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Individual Highlight

Using Predators and Chemicals together to Protect Hemlock Trees.

Photo of A bundle of hemlock foliage used to release Laricobious predator beetles into the forest canopy to control hemlock woolly adelgid. USDA Forest ServiceA bundle of hemlock foliage used to release Laricobious predator beetles into the forest canopy to control hemlock woolly adelgid. USDA Forest ServiceSnapshot : A non-native insect, the hemlock woolly adelgid, is eliminating an ecologically important tree species, eastern hemlock, from southern Appalachian forests. Systemic insecticide applications and predator beetle releases are being combined to fight this invasive pest. In a study in northern Georgia, trees previously treated with imidacloprid insecticide had better crown health and eventually supported as many predator beetles as untreated trees, showing promise for an integrated pest management approach.

Principal Investigators(s) :
Mayfield, Albert (Bud) E., IIIHanula, James L.
Research Location : Chattahoochee National Forest, Georgia
Research Station : Southern Research Station (SRS)
Year : 2015
Highlight ID : 928

Summary

Mortality of eastern hemlock in the southern Appalachian Mountains is rapid and likely outpaces the ability of introduced predator beetles to establish, increase in number, and control adelgid populations. In a recent study in northern Georgia, Forest Service scientists and their university partners examined the potential for combining chemical insecticide treatments and predator releases (biological control) in the same stands. Hemlock trees treated with a low rate of imidacloprid insecticide had better crown health and eventually supported as many or more adelgid prey and beetle predators (Laricobius nigrinus) than untreated trees. Using cages to exclude predators from selected branches, the researchers also showed that predators significantly reduced adelgid populations during the winter and early spring. Results suggest the potential to expand an integrated approach to hemlock woolly adelgid management and help slow the pace of hemlock decline.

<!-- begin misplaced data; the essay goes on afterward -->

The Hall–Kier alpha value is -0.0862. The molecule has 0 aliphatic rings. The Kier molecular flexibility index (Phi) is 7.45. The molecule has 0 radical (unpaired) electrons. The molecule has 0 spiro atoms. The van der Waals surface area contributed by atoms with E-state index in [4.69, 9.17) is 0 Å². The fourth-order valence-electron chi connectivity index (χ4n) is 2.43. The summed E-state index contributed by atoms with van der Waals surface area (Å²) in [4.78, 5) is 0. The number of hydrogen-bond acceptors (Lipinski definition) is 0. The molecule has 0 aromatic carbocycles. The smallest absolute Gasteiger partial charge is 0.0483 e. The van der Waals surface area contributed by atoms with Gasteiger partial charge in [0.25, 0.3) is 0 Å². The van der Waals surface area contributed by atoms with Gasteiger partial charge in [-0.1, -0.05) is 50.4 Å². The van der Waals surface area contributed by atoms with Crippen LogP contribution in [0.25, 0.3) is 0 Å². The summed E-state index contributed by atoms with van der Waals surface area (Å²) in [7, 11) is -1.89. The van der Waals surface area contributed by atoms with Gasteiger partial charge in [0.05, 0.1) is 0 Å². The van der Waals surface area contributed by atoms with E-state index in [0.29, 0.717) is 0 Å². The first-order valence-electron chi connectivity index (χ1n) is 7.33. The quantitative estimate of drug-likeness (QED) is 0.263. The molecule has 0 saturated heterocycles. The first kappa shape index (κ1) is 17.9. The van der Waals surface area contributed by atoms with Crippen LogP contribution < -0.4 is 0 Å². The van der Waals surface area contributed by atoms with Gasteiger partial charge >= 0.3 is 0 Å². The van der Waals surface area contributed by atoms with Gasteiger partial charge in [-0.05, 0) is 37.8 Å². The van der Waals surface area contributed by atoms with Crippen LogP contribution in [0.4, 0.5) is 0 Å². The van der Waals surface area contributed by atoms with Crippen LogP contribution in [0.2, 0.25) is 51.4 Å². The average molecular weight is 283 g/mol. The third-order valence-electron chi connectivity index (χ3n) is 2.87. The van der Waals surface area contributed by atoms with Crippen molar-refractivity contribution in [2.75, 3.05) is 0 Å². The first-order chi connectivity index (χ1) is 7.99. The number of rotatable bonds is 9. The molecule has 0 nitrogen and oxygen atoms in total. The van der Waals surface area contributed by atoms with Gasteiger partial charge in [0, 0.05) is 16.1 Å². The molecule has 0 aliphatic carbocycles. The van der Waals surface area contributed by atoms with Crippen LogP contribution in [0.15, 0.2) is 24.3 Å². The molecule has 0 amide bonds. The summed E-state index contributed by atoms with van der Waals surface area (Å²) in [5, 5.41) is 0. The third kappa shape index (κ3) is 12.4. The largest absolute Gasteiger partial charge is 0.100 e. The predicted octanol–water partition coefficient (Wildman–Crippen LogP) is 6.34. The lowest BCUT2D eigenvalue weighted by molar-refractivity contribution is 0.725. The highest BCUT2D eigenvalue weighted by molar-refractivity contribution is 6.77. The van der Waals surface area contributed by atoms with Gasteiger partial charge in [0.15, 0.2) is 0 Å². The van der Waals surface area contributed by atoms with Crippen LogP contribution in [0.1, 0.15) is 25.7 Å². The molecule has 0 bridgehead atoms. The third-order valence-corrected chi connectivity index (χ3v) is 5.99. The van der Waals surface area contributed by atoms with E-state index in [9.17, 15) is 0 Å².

Forest Service Partners

External Partners

  • Nathan P. Havill, USDA Forest Service, Northern Research Station, Hamden, CT
  • Andrew R. Tait, University of North Carolina Asheville, Asheville, NC
  • Ashley B. Galloway, University of Tennessee, Entomology and Plant Pathology Dept., Knoxville, TN
  • Barbara C. Reynolds, University of North Carolina Asheville, Asheville, NC
  • Carla I. Coots, University of Tennessee, Entomology and Plant Pathology Dept., Knoxville, TN
  • Cavell Brownie, Raleigh, NC
  • Shimat V. Joseph, University of Georgia, Department of Entomology, Griffin, GA

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